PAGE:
What Do You Want in an Online FSA ID System?

July 22, 2016
By Paula Acevedo, Graduate Policy Assistant

As the FAFSA’s earlier October availability for the 2017-18 academic year approaches, NCAN is still working to resolve problems with the Federal Student Aid (FSA) identification system. NCAN recently met with United States Digital Services (USDS), following the White House’s announcement that USDS and the U.S. Department of Education’s FSA office would work together to review and streamline the FSA ID process. 

Based on that meeting, NCAN is seeking examples of a user-friendly online system (similar to online banking) for creating an FSA ID. We welcome suggestions from our members, parents and students; please email your suggestions to our policy director, Carrie Warick, by Friday, July 29.

Since last fall, NCAN members have been sharing their experiences with the new FSA ID system, and two recurring themes emerged throughout the peak of the 2016-17 FAFSA season. First, the FSA ID was creating additional hurdles for students to access financial aid. Second, members saw fewer FAFSAs being completed. (Among their concerns was that some families may not have consistent internet access to create and maintain an FSA ID.) In October, NCAN sent FSA a memo outlining these problems.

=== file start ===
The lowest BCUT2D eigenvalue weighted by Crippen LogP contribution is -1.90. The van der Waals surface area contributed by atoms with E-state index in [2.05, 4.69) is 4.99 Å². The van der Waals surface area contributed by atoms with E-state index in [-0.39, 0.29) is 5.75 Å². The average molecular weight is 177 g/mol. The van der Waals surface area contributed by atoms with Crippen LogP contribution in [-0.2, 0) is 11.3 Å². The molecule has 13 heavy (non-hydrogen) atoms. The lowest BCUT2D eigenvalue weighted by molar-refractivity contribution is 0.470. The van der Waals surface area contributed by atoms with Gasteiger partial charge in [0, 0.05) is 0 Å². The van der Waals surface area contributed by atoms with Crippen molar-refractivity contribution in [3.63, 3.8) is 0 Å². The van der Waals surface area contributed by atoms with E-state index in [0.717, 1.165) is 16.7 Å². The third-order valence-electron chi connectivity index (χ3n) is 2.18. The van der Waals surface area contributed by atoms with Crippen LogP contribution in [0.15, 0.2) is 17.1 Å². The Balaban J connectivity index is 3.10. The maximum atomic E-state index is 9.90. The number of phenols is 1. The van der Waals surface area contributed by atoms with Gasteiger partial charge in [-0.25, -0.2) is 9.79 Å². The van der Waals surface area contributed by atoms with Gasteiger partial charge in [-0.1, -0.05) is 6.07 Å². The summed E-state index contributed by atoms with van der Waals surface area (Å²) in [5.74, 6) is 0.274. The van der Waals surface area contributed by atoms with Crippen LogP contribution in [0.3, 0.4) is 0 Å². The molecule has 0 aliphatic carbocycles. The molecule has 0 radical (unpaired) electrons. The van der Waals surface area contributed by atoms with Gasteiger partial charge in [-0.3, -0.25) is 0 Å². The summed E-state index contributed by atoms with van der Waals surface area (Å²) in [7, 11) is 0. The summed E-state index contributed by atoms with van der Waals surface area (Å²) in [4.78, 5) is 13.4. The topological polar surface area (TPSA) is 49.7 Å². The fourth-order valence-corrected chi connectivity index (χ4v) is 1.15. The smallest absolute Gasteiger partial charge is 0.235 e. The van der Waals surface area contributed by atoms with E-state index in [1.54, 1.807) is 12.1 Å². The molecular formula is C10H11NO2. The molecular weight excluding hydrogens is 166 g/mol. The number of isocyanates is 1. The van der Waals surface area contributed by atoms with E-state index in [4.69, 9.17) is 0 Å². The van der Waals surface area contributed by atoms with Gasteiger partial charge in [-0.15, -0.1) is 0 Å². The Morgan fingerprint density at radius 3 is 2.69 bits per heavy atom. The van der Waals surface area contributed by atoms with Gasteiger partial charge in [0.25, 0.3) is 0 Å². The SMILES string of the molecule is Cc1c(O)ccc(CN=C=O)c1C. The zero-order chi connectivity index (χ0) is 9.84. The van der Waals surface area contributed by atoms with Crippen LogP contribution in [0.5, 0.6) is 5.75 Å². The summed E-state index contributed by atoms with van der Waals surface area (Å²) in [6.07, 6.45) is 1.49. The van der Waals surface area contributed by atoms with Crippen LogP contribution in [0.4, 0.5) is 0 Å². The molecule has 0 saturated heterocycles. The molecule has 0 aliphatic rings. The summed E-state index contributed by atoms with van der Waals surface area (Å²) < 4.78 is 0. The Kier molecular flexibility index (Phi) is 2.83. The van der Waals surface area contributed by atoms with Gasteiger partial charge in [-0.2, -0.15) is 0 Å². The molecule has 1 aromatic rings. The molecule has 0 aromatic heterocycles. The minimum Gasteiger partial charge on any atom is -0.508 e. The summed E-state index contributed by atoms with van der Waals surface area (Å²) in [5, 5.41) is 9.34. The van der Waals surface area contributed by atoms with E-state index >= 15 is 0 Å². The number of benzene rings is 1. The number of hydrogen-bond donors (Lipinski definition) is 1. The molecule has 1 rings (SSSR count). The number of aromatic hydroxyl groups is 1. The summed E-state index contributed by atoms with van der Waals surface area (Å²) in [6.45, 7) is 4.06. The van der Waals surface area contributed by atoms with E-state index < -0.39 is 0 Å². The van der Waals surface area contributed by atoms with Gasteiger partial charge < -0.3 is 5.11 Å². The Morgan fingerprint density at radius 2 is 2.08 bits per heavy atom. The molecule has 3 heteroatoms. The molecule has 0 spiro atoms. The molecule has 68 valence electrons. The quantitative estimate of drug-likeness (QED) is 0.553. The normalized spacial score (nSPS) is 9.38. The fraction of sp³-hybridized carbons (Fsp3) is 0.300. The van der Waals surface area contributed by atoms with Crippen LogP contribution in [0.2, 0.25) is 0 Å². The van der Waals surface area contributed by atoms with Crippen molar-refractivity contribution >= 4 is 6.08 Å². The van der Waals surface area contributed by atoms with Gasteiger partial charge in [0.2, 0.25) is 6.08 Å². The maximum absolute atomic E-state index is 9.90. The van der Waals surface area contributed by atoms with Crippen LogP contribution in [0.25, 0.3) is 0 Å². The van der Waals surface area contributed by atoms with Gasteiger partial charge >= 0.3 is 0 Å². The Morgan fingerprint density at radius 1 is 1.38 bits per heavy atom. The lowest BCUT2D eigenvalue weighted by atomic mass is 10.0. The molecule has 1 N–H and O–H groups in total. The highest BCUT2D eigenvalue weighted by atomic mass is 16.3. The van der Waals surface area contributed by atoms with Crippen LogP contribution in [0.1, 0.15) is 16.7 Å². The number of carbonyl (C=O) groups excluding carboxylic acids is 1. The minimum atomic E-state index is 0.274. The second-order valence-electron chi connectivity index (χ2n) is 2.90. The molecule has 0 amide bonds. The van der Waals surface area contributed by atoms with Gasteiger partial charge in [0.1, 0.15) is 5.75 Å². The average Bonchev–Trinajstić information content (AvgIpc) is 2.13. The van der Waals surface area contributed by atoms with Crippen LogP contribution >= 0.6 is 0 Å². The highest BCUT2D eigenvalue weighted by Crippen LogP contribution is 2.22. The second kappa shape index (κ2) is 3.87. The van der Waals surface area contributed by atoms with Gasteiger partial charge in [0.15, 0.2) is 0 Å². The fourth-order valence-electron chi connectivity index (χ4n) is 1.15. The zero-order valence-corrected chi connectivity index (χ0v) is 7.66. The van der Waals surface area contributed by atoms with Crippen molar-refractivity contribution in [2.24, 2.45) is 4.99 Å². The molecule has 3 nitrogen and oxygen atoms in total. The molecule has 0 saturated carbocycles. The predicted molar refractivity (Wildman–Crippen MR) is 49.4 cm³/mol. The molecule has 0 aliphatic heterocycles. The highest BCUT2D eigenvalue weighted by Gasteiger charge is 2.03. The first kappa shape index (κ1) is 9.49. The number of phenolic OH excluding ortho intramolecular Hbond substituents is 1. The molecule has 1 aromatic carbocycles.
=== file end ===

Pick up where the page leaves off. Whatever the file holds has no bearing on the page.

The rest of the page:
In their response to NCAN, FSA officials said they were working with Office of the Inspector General to “reduce the burden” of requiring too many security questions to create a FSA ID; a too long, 30-minute wait period to reset the password using security challenge questions; and a too-frequent password expiration, every 18 months. Then, in April, NCAN convened a video conference with top officials from FSA’s Customer Relations Department to further explain the difficulties our members reported. 

Improvements to the FSA ID system are essential to eliminating unintended consequences that are costly to students’ future: The number of FAFSAs completed by high school seniors dropped by 3.2 percent between April 29, 2015 and April 19, 2016. This drop accounts for nearly 52,000 students who started a FAFSA but did not complete it.

How would you address these problems through a user-friendly online system that works for all students and parents? NCAN looks forward to hearing your suggestions, and we also encourage you to continue reporting your FSA ID challenges directly to FSA.

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